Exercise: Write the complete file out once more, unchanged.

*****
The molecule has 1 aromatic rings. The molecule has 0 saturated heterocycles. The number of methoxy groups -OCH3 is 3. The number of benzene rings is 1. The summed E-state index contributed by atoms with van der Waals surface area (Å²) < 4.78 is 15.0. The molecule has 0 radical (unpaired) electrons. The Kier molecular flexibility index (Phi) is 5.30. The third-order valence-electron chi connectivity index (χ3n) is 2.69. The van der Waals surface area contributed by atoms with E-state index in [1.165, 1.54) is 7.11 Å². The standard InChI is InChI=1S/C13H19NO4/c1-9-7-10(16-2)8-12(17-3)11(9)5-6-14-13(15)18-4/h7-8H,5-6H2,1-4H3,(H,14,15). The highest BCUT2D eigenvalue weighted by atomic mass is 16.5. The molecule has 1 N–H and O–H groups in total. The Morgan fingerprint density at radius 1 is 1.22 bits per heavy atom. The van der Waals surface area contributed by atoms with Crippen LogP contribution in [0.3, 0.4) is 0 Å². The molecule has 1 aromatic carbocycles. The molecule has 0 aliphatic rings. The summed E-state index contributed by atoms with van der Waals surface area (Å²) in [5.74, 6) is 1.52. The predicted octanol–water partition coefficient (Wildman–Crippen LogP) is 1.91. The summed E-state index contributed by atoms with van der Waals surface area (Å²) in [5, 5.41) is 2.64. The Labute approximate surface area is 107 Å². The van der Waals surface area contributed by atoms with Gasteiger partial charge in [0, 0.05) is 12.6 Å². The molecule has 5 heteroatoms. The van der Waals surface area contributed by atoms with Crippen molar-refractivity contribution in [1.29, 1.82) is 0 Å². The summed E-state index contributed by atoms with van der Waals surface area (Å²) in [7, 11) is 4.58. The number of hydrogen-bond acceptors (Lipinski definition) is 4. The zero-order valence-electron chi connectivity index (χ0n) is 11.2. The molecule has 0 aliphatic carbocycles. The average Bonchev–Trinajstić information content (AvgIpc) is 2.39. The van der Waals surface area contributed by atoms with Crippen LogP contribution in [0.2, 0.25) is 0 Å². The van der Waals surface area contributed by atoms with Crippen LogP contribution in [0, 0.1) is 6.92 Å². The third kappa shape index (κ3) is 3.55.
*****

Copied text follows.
The molecule has 1 aromatic rings. The molecule has 0 saturated heterocycles. The number of methoxy groups -OCH3 is 3. The number of benzene rings is 1. The summed E-state index contributed by atoms with van der Waals surface area (Å²) < 4.78 is 15.0. The molecule has 0 radical (unpaired) electrons. The Kier molecular flexibility index (Phi) is 5.30. The third-order valence-electron chi connectivity index (χ3n) is 2.69. The van der Waals surface area contributed by atoms with E-state index in [1.165, 1.54) is 7.11 Å². The standard InChI is InChI=1S/C13H19NO4/c1-9-7-10(16-2)8-12(17-3)11(9)5-6-14-13(15)18-4/h7-8H,5-6H2,1-4H3,(H,14,15). The highest BCUT2D eigenvalue weighted by atomic mass is 16.5. The molecule has 1 N–H and O–H groups in total. The Morgan fingerprint density at radius 1 is 1.22 bits per heavy atom. The van der Waals surface area contributed by atoms with Crippen LogP contribution in [0.3, 0.4) is 0 Å². The molecule has 1 aromatic carbocycles. The molecule has 0 aliphatic rings. The summed E-state index contributed by atoms with van der Waals surface area (Å²) in [5.74, 6) is 1.52. The predicted octanol–water partition coefficient (Wildman–Crippen LogP) is 1.91. The summed E-state index contributed by atoms with van der Waals surface area (Å²) in [5, 5.41) is 2.64. The Labute approximate surface area is 107 Å². The van der Waals surface area contributed by atoms with Gasteiger partial charge in [0, 0.05) is 12.6 Å². The molecule has 5 heteroatoms. The van der Waals surface area contributed by atoms with Crippen molar-refractivity contribution in [1.29, 1.82) is 0 Å². The summed E-state index contributed by atoms with van der Waals surface area (Å²) in [7, 11) is 4.58. The number of hydrogen-bond acceptors (Lipinski definition) is 4. The zero-order valence-electron chi connectivity index (χ0n) is 11.2. The molecule has 0 aliphatic carbocycles. The average Bonchev–Trinajstić information content (AvgIpc) is 2.39. The van der Waals surface area contributed by atoms with Crippen LogP contribution in [0.2, 0.25) is 0 Å². The van der Waals surface area contributed by atoms with Crippen LogP contribution in [0, 0.1) is 6.92 Å². The third kappa shape index (κ3) is 3.55.